Battle of Ferkeh

Mahdist War Dongola Herbert Kitchener, 1st Earl Kitchener
Battle of Ferkeh
Part of Mahdist War
Storming Ferkeh.jpg
Anglo-Egyptian troops storm the village of Ferkeh (illustration from a British book)
Date7 June 1896
near Dongola, Northern Sudan
Result British-Egyptian victory.
Mahdist Sudan United Kingdom United Kingdom
Egypt Egypt
Commanders and leaders
Osman Azrak
Hammuda (KIA)
Sir Herbert Kitchener
3,000–4,000 men 9,000–9,500 men
Casualties and losses
44 emirs killed
4 emirs captured
800–1,500 soldiers killed
500 soldiers wounded
500–600 prisoners of war
20 soldiers killed
81–83 soldiers wounded

The Battle of Ferkeh (or Firket) occurred during the Mahdist War in which an army of the Mahdist Sudanese was surprised and routed by British-led Egyptian forces, led by Sir Herbert Kitchener, on 7 June 1896. It was the first significant action of the reconquest of Sudan, which culminated in the September 1898 Battle of Omdurman.


In June 1896, at the start of the Sudan campaign, Kitchener's Anglo-Egyptian force was advancing on Dongola, in Northern Sudan. Ferkeh was a small fortified village on the banks of the Nile. It was the first important Mahdist position that was encountered and was occupied by 3,000 Mahdist warriors, led by the Emirs Hammuda and Osman Azrak.[1]

Kitchener's force, nominally in service of the Khedive of Egypt but in fact under direct British control, was composed of Egyptian and Sudanese soldiers, led by British officers. It numbered 9,000 men, accompanied by three batteries of field guns and one battery of Maxim guns.[2] Apart from officers with the Egyptian Army, the Maxim battery were the only European troops present and was manned by detachments from the North Staffordshire Regiment and the Connaught Rangers.[3] The latter, according to some sources, wote red coats, not khaki. If so, that would be the last time in which British troops fought in red (the Battle of Ginnis, on 30 December 1885, was the last time that certainty it occurred.[citation needed])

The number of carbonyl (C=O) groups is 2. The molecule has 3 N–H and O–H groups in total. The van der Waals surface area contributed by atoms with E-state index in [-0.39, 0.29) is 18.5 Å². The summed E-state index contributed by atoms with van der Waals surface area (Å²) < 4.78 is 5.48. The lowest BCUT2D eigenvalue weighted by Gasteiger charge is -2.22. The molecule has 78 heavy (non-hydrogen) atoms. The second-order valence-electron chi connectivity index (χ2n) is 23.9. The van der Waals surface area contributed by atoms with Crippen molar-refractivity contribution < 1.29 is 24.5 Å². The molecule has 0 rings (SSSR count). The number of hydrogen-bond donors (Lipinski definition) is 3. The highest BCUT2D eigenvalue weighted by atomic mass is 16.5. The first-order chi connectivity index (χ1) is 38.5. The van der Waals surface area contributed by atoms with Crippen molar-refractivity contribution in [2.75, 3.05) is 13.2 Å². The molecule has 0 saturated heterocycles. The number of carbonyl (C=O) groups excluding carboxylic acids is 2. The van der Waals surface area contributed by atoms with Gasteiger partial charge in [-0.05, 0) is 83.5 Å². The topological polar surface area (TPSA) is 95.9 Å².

Kitchener divided his force into two columns. One was formed mostly of infantry and had to march along the Nile to attack Ferkeh from the North. The other consisted of cavalry, camel-mounted infantry and horse artillery units and was sent through the desert to attack from the Southeast. Both columns departed in the evening of the 6th and marched through the night, deploying at dawn in the morning of the 7th.[4]

The attack caught the Mahdists completely by surprise, and they made only unco-ordinated attacks against the deploying Egyptians during which Emir Hammuda was killed. Many of the Mahdists then turned and fled. The cavalry column should have cut off their retreat but were hidden from view by the terrain. Many, including Osman Azrak, made good their escape along the Nile. Other Mahdists stayed in their fortifications in the village and fought to the end. The Egyptians had to clear the position with bayonets.[4]

The battle lasted less than three hours, from 04:30 to 07:20, and resulted in the deaths of 20 Egyptians and 800 to 1,000 Mahdists.[4]


In strategic terms, Ferkeh was not a major battle since it was only an outpost of the Mahdist Empire that had been surprised and overrun. However, the battle had a significant psychological effect since it was the first substantial victory of the Egyptian Army after it had been reorganised by the British. Also, the battle showed that the Mahdist forces could be defeated, which boosted the Egyptian Army's morale, and unsettled their opponents at the onset of the reconquest campaign.[5]

Those present were later awarded the Khedive's Sudan Medal with clasp 'Firket' and Queen Victoria's Sudan Medal.[3]


  1. ^ Barthorp, page 139.
  2. ^ Churchill, page 222.
  3. ^ a b Joslin, page 181.
  4. ^ a b c Churchill, pages 225-233.
  5. ^ Ziegler, pages 22-23.